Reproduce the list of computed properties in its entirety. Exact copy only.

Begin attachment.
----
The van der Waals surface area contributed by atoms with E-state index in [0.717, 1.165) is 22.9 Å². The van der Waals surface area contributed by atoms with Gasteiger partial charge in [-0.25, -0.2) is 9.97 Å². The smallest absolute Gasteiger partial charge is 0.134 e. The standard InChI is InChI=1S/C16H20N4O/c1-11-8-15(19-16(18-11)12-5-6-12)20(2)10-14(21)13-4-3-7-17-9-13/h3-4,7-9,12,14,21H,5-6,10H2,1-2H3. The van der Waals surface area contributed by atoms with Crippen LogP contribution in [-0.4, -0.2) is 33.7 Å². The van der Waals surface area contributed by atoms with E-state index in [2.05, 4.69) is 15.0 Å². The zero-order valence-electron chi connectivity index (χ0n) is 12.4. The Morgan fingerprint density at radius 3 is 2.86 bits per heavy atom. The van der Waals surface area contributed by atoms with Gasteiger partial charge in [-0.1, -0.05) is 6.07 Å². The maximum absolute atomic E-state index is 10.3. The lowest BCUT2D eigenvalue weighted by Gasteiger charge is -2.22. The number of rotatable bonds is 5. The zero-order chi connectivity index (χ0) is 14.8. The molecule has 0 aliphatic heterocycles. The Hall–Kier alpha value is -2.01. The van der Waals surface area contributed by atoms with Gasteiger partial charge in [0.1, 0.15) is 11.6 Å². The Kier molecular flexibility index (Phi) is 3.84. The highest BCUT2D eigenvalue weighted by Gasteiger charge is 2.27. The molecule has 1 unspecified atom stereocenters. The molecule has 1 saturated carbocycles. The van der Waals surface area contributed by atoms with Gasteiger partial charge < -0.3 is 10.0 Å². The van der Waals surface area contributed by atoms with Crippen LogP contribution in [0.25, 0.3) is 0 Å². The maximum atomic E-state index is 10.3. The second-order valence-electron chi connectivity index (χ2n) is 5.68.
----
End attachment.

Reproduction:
The van der Waals surface area contributed by atoms with E-state index in [0.717, 1.165) is 22.9 Å². The van der Waals surface area contributed by atoms with Gasteiger partial charge in [-0.25, -0.2) is 9.97 Å². The smallest absolute Gasteiger partial charge is 0.134 e. The standard InChI is InChI=1S/C16H20N4O/c1-11-8-15(19-16(18-11)12-5-6-12)20(2)10-14(21)13-4-3-7-17-9-13/h3-4,7-9,12,14,21H,5-6,10H2,1-2H3. The van der Waals surface area contributed by atoms with Crippen LogP contribution in [-0.4, -0.2) is 33.7 Å². The van der Waals surface area contributed by atoms with E-state index in [2.05, 4.69) is 15.0 Å². The zero-order valence-electron chi connectivity index (χ0n) is 12.4. The Morgan fingerprint density at radius 3 is 2.86 bits per heavy atom. The van der Waals surface area contributed by atoms with Gasteiger partial charge in [-0.1, -0.05) is 6.07 Å². The maximum absolute atomic E-state index is 10.3. The lowest BCUT2D eigenvalue weighted by Gasteiger charge is -2.22. The number of rotatable bonds is 5. The zero-order chi connectivity index (χ0) is 14.8. The molecule has 0 aliphatic heterocycles. The Hall–Kier alpha value is -2.01. The van der Waals surface area contributed by atoms with Gasteiger partial charge in [0.1, 0.15) is 11.6 Å². The Kier molecular flexibility index (Phi) is 3.84. The highest BCUT2D eigenvalue weighted by Gasteiger charge is 2.27. The molecule has 1 unspecified atom stereocenters. The molecule has 1 saturated carbocycles. The van der Waals surface area contributed by atoms with Gasteiger partial charge < -0.3 is 10.0 Å². The van der Waals surface area contributed by atoms with Crippen LogP contribution in [0.25, 0.3) is 0 Å². The maximum atomic E-state index is 10.3. The second-order valence-electron chi connectivity index (χ2n) is 5.68.